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"Emergence" is Like Art and Science Having Sex

"#Emergence" by Max Cooper is like #Art and #Science Having Sex

e·mer·gence
/əˈmərjəns/
noun

1. the process of coming into view or becoming exposed after being concealed.
2. the process of coming into being, or of becoming important or prominent.


Emergence is a sublime collection of music and visual art pieces exploring the emanant nature of reality. The series was principally produced by Max Cooper, a PhD. in Computational Biology turned electronic music producer.

In this collaboration, Max did not leave his scientific background behind. In fact, Emergence is an attempt by Max to link his deep interest in science with art. The results are a nearly-psychedelic exploration of the same questions motivating researchers in their quest for a deeper understanding of the universe.

emergence-planets-art
Emergence is the story of natural laws and processes, their inherent beauty, and their action to yield the universe, us and the world we live in...The story is told using a universe timeline, from pre-big bang to future, with each chapter a collaboration with a different visual artist, including some collaborations with mathematicians or scientists for those chapters using real data visualisation. As such, there is a huge range in visual styles, and for each different idea and piece of music I had in mind, it was a matter of finding the right visual artist and approach to try and tell that part of the story. My aim with this approach was to have plenty of variation to make what is an often abstract narrative, interesting, and also a hope that the over-arching story links the different visual styles together.
— Max Cooper

a few favorite pieces:

Symmetry

Symmetry is one of the most fundamental principles of nature, and also forms the basis of music...which starts with visualisations of the basic building blocks of nature, setting the stage for the physical universe to come into being, and later planets, life, civilisation, and technology.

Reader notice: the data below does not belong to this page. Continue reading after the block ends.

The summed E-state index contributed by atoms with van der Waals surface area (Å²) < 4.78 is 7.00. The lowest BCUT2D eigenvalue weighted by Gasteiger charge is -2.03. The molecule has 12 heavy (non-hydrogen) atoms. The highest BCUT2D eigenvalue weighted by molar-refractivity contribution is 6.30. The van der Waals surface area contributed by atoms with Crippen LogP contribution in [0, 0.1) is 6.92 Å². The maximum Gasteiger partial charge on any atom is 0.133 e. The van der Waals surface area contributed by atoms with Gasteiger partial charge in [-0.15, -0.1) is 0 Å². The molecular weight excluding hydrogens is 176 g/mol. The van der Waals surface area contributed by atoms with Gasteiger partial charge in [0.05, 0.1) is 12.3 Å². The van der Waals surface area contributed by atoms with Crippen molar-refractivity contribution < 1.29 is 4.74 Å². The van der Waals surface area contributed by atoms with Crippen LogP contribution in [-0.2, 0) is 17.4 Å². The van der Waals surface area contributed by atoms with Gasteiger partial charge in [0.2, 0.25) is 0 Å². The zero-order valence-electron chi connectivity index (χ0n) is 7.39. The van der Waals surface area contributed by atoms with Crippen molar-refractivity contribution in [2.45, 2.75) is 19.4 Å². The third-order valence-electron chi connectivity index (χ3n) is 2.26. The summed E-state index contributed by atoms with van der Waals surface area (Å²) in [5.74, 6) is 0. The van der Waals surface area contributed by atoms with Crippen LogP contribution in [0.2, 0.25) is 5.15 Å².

Symmetry is the idea that one aspect of a system can change while another remains constant. The idea of natural laws themselves, rely on the forms of symmetry that mean the same forces will apply to you as they do to me, independently of our position in space or time. And scientists searches for natures symmetries lie at the heart of much of our best models of reality (see Noether’s Theorem or more recent uses of symmetries in things like the ‘amplituhedron’!).
The principle is also responsible for music, in that our enjoyment of tonality, melody, harmony and rhythm comes from our subconscious appreciation of different types of patterns (i.e. symmetries) in sound waves.

Biochemistry

This video sequence by Nick Cobby shows cell-organelle-like structures developing, and lock-and-key-like interactions for the glitch sections. So I thought it would be a nice abstract way of presenting intracellular form and dynamics; the factory operating inside every living cell, reliant on a vast shipping network, countless tiny molecular machines and complex molecules bouncing in a hot soup and fitting together in precise forms to direct metabolism and cell behavior. It’s a miracle it works at all, but nature is great at robustness after billions of years of failed attempts.